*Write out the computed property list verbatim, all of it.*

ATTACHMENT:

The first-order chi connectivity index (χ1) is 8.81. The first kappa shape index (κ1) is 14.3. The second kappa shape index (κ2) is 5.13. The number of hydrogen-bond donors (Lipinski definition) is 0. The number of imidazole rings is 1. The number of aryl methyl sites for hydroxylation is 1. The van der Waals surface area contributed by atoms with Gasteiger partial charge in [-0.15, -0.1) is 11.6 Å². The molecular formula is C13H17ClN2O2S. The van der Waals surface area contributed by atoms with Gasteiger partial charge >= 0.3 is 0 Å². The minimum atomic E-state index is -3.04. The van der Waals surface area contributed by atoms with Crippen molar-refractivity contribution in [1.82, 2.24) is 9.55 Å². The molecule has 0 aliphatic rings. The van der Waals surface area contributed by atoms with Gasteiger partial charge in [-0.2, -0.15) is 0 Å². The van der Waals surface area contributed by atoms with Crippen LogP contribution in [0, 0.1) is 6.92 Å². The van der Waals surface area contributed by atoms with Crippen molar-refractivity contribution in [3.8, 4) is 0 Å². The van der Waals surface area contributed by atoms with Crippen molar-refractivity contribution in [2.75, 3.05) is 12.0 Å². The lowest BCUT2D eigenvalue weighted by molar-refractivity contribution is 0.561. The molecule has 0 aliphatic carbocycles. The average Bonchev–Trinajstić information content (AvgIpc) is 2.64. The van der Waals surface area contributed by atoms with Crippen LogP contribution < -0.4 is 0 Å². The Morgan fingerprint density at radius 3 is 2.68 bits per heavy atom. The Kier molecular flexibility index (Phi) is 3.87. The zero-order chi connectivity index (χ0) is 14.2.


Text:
The first-order chi connectivity index (χ1) is 8.81. The first kappa shape index (κ1) is 14.3. The second kappa shape index (κ2) is 5.13. The number of hydrogen-bond donors (Lipinski definition) is 0. The number of imidazole rings is 1. The number of aryl methyl sites for hydroxylation is 1. The van der Waals surface area contributed by atoms with Gasteiger partial charge in [-0.15, -0.1) is 11.6 Å². The molecular formula is C13H17ClN2O2S. The van der Waals surface area contributed by atoms with Gasteiger partial charge >= 0.3 is 0 Å². The minimum atomic E-state index is -3.04. The van der Waals surface area contributed by atoms with Crippen molar-refractivity contribution in [1.82, 2.24) is 9.55 Å². The molecule has 0 aliphatic rings. The van der Waals surface area contributed by atoms with Gasteiger partial charge in [-0.2, -0.15) is 0 Å². The van der Waals surface area contributed by atoms with Crippen LogP contribution in [0, 0.1) is 6.92 Å². The van der Waals surface area contributed by atoms with Crippen molar-refractivity contribution in [3.8, 4) is 0 Å². The van der Waals surface area contributed by atoms with Crippen molar-refractivity contribution in [2.75, 3.05) is 12.0 Å². The lowest BCUT2D eigenvalue weighted by molar-refractivity contribution is 0.561. The molecule has 0 aliphatic carbocycles. The average Bonchev–Trinajstić information content (AvgIpc) is 2.64. The van der Waals surface area contributed by atoms with Crippen LogP contribution < -0.4 is 0 Å². The Morgan fingerprint density at radius 3 is 2.68 bits per heavy atom. The Kier molecular flexibility index (Phi) is 3.87. The zero-order chi connectivity index (χ0) is 14.2.